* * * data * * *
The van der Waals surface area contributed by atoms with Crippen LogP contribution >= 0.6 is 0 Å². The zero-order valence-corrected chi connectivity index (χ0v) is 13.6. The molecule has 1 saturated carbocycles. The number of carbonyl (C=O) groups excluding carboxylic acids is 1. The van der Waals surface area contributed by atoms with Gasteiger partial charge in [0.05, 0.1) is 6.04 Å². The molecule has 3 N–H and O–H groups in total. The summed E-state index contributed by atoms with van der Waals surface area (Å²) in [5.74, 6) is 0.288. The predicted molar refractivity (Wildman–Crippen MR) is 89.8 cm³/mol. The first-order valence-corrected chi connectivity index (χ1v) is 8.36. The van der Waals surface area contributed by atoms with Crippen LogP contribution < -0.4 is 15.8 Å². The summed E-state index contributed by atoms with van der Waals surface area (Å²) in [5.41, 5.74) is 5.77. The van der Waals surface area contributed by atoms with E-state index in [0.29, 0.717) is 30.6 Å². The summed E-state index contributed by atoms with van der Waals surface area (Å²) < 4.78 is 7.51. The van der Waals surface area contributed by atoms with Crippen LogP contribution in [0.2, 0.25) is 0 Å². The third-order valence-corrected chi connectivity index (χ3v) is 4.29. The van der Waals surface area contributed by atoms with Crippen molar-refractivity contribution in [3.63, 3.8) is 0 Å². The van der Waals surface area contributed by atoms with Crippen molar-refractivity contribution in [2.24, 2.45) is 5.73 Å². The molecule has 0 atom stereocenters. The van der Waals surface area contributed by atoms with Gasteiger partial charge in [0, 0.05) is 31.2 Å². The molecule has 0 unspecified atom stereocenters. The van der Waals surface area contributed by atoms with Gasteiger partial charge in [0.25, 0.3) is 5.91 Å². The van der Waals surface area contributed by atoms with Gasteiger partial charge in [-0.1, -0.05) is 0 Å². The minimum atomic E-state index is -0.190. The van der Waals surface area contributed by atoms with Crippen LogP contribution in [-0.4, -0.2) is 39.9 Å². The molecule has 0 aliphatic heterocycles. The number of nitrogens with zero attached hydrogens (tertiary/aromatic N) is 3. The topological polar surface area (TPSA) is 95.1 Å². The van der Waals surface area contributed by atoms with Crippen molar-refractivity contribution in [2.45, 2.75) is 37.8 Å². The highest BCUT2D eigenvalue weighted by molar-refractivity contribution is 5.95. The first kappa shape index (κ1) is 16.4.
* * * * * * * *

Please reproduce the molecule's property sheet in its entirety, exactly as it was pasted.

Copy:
The van der Waals surface area contributed by atoms with Crippen LogP contribution >= 0.6 is 0 Å². The zero-order valence-corrected chi connectivity index (χ0v) is 13.6. The molecule has 1 saturated carbocycles. The number of carbonyl (C=O) groups excluding carboxylic acids is 1. The van der Waals surface area contributed by atoms with Gasteiger partial charge in [0.05, 0.1) is 6.04 Å². The molecule has 3 N–H and O–H groups in total. The summed E-state index contributed by atoms with van der Waals surface area (Å²) in [5.74, 6) is 0.288. The predicted molar refractivity (Wildman–Crippen MR) is 89.8 cm³/mol. The first-order valence-corrected chi connectivity index (χ1v) is 8.36. The van der Waals surface area contributed by atoms with Crippen LogP contribution < -0.4 is 15.8 Å². The summed E-state index contributed by atoms with van der Waals surface area (Å²) in [5.41, 5.74) is 5.77. The van der Waals surface area contributed by atoms with E-state index in [0.29, 0.717) is 30.6 Å². The summed E-state index contributed by atoms with van der Waals surface area (Å²) < 4.78 is 7.51. The van der Waals surface area contributed by atoms with Crippen LogP contribution in [0.2, 0.25) is 0 Å². The third-order valence-corrected chi connectivity index (χ3v) is 4.29. The van der Waals surface area contributed by atoms with Crippen molar-refractivity contribution in [3.63, 3.8) is 0 Å². The van der Waals surface area contributed by atoms with Crippen molar-refractivity contribution in [2.24, 2.45) is 5.73 Å². The molecule has 0 atom stereocenters. The van der Waals surface area contributed by atoms with Gasteiger partial charge in [0, 0.05) is 31.2 Å². The molecule has 0 unspecified atom stereocenters. The van der Waals surface area contributed by atoms with Gasteiger partial charge in [0.25, 0.3) is 5.91 Å². The van der Waals surface area contributed by atoms with Gasteiger partial charge in [-0.1, -0.05) is 0 Å². The minimum atomic E-state index is -0.190. The van der Waals surface area contributed by atoms with Crippen LogP contribution in [-0.4, -0.2) is 39.9 Å². The molecule has 0 aliphatic heterocycles. The number of nitrogens with zero attached hydrogens (tertiary/aromatic N) is 3. The topological polar surface area (TPSA) is 95.1 Å². The van der Waals surface area contributed by atoms with Crippen molar-refractivity contribution in [2.45, 2.75) is 37.8 Å². The highest BCUT2D eigenvalue weighted by molar-refractivity contribution is 5.95. The first kappa shape index (κ1) is 16.4.